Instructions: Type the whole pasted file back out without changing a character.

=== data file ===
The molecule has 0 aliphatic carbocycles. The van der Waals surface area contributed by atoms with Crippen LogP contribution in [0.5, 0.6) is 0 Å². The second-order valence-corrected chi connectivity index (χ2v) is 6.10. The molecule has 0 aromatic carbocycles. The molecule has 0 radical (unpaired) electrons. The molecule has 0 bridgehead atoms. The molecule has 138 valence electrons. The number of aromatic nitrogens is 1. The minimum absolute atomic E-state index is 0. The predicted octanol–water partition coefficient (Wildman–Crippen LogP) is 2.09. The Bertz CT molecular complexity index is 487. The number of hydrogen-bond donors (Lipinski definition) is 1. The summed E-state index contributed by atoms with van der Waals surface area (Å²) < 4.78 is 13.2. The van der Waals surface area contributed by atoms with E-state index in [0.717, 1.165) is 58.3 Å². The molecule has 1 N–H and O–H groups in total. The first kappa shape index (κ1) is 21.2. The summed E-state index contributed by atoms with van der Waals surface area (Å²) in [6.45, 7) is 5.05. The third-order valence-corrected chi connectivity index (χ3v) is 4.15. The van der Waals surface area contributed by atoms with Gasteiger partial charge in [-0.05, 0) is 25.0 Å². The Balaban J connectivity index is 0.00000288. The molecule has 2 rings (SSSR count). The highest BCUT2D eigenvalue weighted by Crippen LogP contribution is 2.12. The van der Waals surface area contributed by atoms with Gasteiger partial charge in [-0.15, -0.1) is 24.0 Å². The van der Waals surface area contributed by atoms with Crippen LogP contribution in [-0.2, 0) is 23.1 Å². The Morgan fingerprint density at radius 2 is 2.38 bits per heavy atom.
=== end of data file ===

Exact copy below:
The molecule has 0 aliphatic carbocycles. The van der Waals surface area contributed by atoms with Crippen LogP contribution in [0.5, 0.6) is 0 Å². The second-order valence-corrected chi connectivity index (χ2v) is 6.10. The molecule has 0 aromatic carbocycles. The molecule has 0 radical (unpaired) electrons. The molecule has 0 bridgehead atoms. The molecule has 138 valence electrons. The number of aromatic nitrogens is 1. The minimum absolute atomic E-state index is 0. The predicted octanol–water partition coefficient (Wildman–Crippen LogP) is 2.09. The Bertz CT molecular complexity index is 487. The number of hydrogen-bond donors (Lipinski definition) is 1. The summed E-state index contributed by atoms with van der Waals surface area (Å²) < 4.78 is 13.2. The van der Waals surface area contributed by atoms with E-state index in [0.717, 1.165) is 58.3 Å². The molecule has 1 N–H and O–H groups in total. The first kappa shape index (κ1) is 21.2. The summed E-state index contributed by atoms with van der Waals surface area (Å²) in [6.45, 7) is 5.05. The third-order valence-corrected chi connectivity index (χ3v) is 4.15. The van der Waals surface area contributed by atoms with Gasteiger partial charge in [-0.05, 0) is 25.0 Å². The Balaban J connectivity index is 0.00000288. The molecule has 2 rings (SSSR count). The highest BCUT2D eigenvalue weighted by Crippen LogP contribution is 2.12. The van der Waals surface area contributed by atoms with Gasteiger partial charge in [-0.15, -0.1) is 24.0 Å². The van der Waals surface area contributed by atoms with Crippen LogP contribution in [-0.2, 0) is 23.1 Å². The Morgan fingerprint density at radius 2 is 2.38 bits per heavy atom.